I was born into a deeply political family and much of my childhood and youth was spent involved in conversations about the state of the world and our responsibility to try and make a difference. This has had a profound effect on how I see the world.
After studying for a degree in Politics at the University of York, I spent the first fifteen years of my professional life working in the community and voluntary sector (in HIV organisations, women’s centres and youth projects). My work at The Warren of Hull, a drop-in centre for socially excluded and disadvantaged young people aged 16-25, gave me a personal connection with hundreds of young people who continue, to this day, to inspire me. The Warren heightened my awareness of the impact of social exclusion and social inequality, and in particular, the role that education (or inadequate education) plays in this.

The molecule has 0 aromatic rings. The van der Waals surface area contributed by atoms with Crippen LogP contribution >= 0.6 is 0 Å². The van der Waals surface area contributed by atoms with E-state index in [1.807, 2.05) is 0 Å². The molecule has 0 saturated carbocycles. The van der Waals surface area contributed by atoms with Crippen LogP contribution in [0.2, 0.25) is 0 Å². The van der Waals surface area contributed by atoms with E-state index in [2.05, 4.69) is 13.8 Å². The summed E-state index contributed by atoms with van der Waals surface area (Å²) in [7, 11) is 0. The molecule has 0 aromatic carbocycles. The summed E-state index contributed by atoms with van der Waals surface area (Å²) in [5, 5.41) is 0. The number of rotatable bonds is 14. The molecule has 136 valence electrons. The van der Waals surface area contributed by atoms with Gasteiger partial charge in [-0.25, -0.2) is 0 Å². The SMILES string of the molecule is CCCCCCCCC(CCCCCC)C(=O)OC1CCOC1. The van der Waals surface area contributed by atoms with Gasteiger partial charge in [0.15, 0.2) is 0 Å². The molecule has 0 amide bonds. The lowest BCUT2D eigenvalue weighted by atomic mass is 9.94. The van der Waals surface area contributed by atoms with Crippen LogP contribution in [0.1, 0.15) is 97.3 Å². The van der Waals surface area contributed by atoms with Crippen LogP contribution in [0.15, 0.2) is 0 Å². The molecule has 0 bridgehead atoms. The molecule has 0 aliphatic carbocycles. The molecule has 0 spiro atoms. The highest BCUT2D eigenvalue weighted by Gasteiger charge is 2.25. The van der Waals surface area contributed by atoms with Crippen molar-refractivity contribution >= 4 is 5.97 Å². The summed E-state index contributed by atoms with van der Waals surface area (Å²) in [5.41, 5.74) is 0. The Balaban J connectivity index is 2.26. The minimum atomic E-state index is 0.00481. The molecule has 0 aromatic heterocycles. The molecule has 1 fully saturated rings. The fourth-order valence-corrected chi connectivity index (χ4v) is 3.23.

I left youth work when I felt that I couldn’t continue to meet young people who had left school with few or no qualifications without doing anything about it. They described themselves as ‘stupid’, as ‘thick’, as ‘educational failures’ yet they were, in fact, creative, intelligent and motivated. They had been failed by a system which was not set up to meet their needs.
I now work as an education academic at the University of Hull. My teaching and research is about inclusion, equalities, democracy and social justice. www2.hull.ac.uk/ifl/about-the-faculty-of-education/centre-for-educational-studies/staff—ces/max-hope.aspx
I am co-founder of the Freedom to Learn Project. This international project is trying to explore the impact of alternative ways of working in education on social inequalities. www.freedomtolearnproject.com
This website and blog is published in a personal capacity.